The goat’s curd tart with roast tomatoes had a hard, coin-shaped exterior to match the robust olive oil. The tomatoes almost looked like they were sun-dried and were capped off with some crumbly, white goat’s cheese. The pick of the canapés, however was the divine walnut, orange and olive oil cake. This had a hint of cinnamon and a little bite with the inclusion of the walnuts. It was also one of the most light and moist cakes I’ve ever eaten, it practically melted in my mouth, it was so good!

The session also included a panel discussion about the benefits of extra virgin olive oil. This was chaired by ABC 702’s Simon Marnie, who is also a judge for the Royal Agricultural Society. The participants included: Dr Gawel;former principal research scientist and adjunct professor at Charles Sturt University, Professor Rod Mailer; dietitian and nutritionist, Dr Joanna McMillan; agricultural engineer and head of Modern Olives’ technical team, Dr Leandro Ravetti; and Stephanie Alexander OAM, the renown celebrity chef, author and restaurateur.

In this discussion, we learnt that other varieties of cooking oils are refined, bleached and deodorised. There was also talk about how the Mediterranean diet (one high in olive oil consumption) will reduce heart disease and that we should perhaps draw our focus into creating delicious foods with healthy ingredients because then people will pick the right options. We also learnt that olive oil is versatile and can be used for different cooking applications, even making mayonnaise (the trick is to use a lighter variety compared to the one you’d drizzle over your salads).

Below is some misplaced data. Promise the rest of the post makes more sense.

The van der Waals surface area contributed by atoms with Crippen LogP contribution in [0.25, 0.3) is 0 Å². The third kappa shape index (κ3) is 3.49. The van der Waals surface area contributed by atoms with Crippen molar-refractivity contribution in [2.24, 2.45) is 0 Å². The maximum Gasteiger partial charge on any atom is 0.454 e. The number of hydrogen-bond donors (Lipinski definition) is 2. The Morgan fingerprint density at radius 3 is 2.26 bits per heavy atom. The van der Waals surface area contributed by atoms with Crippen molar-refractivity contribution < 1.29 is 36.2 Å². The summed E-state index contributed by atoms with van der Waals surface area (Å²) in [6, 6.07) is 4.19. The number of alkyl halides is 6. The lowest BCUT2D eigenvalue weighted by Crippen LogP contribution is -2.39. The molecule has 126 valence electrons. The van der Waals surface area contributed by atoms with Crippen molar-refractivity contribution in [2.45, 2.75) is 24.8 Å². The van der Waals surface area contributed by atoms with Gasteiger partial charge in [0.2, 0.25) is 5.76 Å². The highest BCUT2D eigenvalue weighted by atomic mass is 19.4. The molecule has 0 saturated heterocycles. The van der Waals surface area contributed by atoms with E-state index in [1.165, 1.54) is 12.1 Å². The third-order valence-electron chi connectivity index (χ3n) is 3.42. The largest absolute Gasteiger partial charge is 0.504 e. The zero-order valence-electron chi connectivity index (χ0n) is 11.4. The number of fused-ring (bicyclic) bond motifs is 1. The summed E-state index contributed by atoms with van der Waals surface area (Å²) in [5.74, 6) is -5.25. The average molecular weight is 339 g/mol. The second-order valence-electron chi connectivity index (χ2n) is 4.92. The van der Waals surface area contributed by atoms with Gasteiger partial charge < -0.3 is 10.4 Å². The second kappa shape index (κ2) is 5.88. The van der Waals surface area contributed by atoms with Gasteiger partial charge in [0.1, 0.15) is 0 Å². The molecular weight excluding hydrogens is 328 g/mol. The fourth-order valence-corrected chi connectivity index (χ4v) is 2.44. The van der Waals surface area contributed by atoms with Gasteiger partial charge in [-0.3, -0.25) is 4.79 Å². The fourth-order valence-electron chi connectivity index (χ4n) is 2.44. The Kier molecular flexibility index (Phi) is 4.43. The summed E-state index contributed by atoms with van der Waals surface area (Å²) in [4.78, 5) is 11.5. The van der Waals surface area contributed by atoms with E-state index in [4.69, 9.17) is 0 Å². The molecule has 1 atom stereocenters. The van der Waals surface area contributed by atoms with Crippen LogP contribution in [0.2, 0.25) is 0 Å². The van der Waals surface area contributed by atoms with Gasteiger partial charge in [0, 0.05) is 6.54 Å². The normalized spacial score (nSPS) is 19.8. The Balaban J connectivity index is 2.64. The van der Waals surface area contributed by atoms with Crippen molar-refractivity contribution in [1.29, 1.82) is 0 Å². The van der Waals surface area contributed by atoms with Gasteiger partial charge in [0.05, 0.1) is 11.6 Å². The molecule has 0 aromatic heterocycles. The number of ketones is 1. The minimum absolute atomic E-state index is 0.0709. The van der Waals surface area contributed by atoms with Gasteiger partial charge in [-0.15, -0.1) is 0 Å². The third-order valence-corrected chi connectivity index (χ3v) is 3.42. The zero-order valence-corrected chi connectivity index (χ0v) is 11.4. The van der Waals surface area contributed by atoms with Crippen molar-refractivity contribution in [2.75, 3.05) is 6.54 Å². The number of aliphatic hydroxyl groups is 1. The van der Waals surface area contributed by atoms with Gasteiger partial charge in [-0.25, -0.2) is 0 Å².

A panel with some of the growers’ followed and their wares were also available to be sampled at the tasting bar. The exhibitors included: Cobram Estate, Cradle Coast Olives, Alto Olives, Gwydir Olives, Camilo Olives, Pukara Estate, Nullamunjie Olives, Rosto Grove, Chapman River Olives, Wollundry Grove, Woodlands Olive Grove, Longridge Olives and Rylstone Olive Press. Following the tastings, there was an auction for the Stephanie Alexander Kitchen Foundation where $8000 was raised.

FEVOO had proved to be one enlightening and enjoyable festival. With Australians consuming 45 million litres of olive oil per year and with these rates rising, we are now the highest consumers per capita outside of the Mediterranean. So it is certainly one area of food that is on the up and up. We learnt that fresh, extra virgin olive oil should be fruity, robust and delicate but also smooth on the palate. It’s also really crucial to check your oil to ensure it is what it claims it is. It is vital, because in reality, oil is the cornerstone of our diet and the wrong choices can have implications on your health.


Originally published on 11 July 2013 at the following website: